Tomoyuki Sugano is the best pitcher in Japanese baseball.
The Yomiuri Giants ace has won the past two Sawamura Awards, hasn’t posted an ERA higher 2.14 (or an fielding independent pitching over 2.80) since 2015 and is 32-13 over the past two seasons.
There’s no real argument really. If NPB were an NBA All-Star Weekend, Sugano would be Larry Bird sauntering into the locker room before the 1986 3-point contest and asking, “Which one of you guys is finishing second?”
Which is actually a great question — especially with the Olympics coming up next year.
Sugano may have the best pitcher conversation locked up, but who stands out the most in the group of starters behind him now that Yusei Kikuchi has joined Yu Darvish, Kenta Maeda, Shohei Ohtani and Masahiro Tanaka in the majors?
It might be Tanaka’s former teammate with the Tohoku Rakuten Golden Eagles, Takahiro Norimoto.
Norimoto is coming off the worst season of his career, which sounds bad until you realize he was 10-11 with a 3.69 ERA and 187 strikeouts in 180⅓ innings and a 4.9 WAR (per Data Stadium) that ranked below only Sugano (7.0) Kikuchi (5.1) and the Yokohama BayStars’ Katsuki Azuma (5.1) among pitchers.
He was also the NPB co-leader (with Sugano) with a 12.3 swinging strike percentage, according to Deltagraphs.
Norimoto is a workhorse. The 28-year-old has led the Pacific League in strikeouts in each of the past five seasons, in innings pitched in four of the last five and in FIP in each of the last three. He’s fearless and gets everything out of his 178-cm, 82-kg frame, attacking hitters with a fastball that averaged 148.3 kph last season.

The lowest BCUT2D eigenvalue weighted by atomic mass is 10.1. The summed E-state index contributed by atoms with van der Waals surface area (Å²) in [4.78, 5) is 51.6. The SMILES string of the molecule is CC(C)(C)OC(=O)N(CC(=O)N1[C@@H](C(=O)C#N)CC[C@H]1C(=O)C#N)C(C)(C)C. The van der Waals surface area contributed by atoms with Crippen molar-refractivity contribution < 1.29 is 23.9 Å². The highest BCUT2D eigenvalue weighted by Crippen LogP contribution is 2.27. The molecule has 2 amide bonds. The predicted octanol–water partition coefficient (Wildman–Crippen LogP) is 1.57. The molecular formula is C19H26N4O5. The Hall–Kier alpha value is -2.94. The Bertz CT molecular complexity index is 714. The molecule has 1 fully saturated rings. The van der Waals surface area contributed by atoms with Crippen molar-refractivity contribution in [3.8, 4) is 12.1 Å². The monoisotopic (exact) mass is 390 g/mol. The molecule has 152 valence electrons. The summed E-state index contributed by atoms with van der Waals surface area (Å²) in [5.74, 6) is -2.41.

No stage ever seems too big for Norimoto — he started Game 1 of the 2013 Japan Series as a rookie and led a combined no-hitter against an MLB All-Star team in 2014 — and he usually gives the Eagles a chance to win.
Last year was his first with fewer than 200 strikeouts since his rookie year. If Norimoto just bumps up his numbers to their normal levels, he’s elite in NPB.
His teammate Takayuki Kishi didn’t look too bad himself in 2018. The veteran, who was MVP of the 2008 Japan Series, went 11-4 and posted PL-bests with a 2.72 ERA and a 0.98 walks plus hits per innings pitched that was the best in Japan.
On sheer talent, it’s possible the Fukuoka SoftBank Hawks’ Kodai Senga, who was 13-7 with a 3.51 ERA in 2018, is the answer.
The right-hander has drawn MLB attention and yearns to go. He isn’t as durable as Norimoto, but when he gets going it’s tough for hitters to put up much resistance, as he showed during the 2017 World Baseball Classic. Senga averaged 148.1 on his fastball last season and his forkball is one of NPB’s more devastating pitches when he’s on his game.
Senga finished 2018 with 163 strikeouts and led NPB with a 10.40 strikeout rate in 2018. Norimoto was second at 9.33
A few years ago, Chihiro Kaneko, a former Sawamura winner and Pa League MVP, would’ve been the answer, but he’s taken a step back since his elbow surgery after the 2014 season.
Speaking in non-Olympic NPB terms, the Carp’s Kris Johnson is a former Sawamura Award winner with a good track record the last few years. Since joining NPB in 2015, the left-hander has a 2.52 ERA and 3.03 FIP in 595⅔ innings. He’s one of the top names in the league terms of performance.
The coming year might see more candidates lay down markers, such as the Carp’s Daichi Osera or Shisaburo Tawata of the Seibu Lions or second-year BayStars lefty Azuma.
For now, though, if Sugano is No. 1, Norimoto is probably the name you put directly under him on the marquee.
IN FIVE EASY PIECES WITH TAKE 5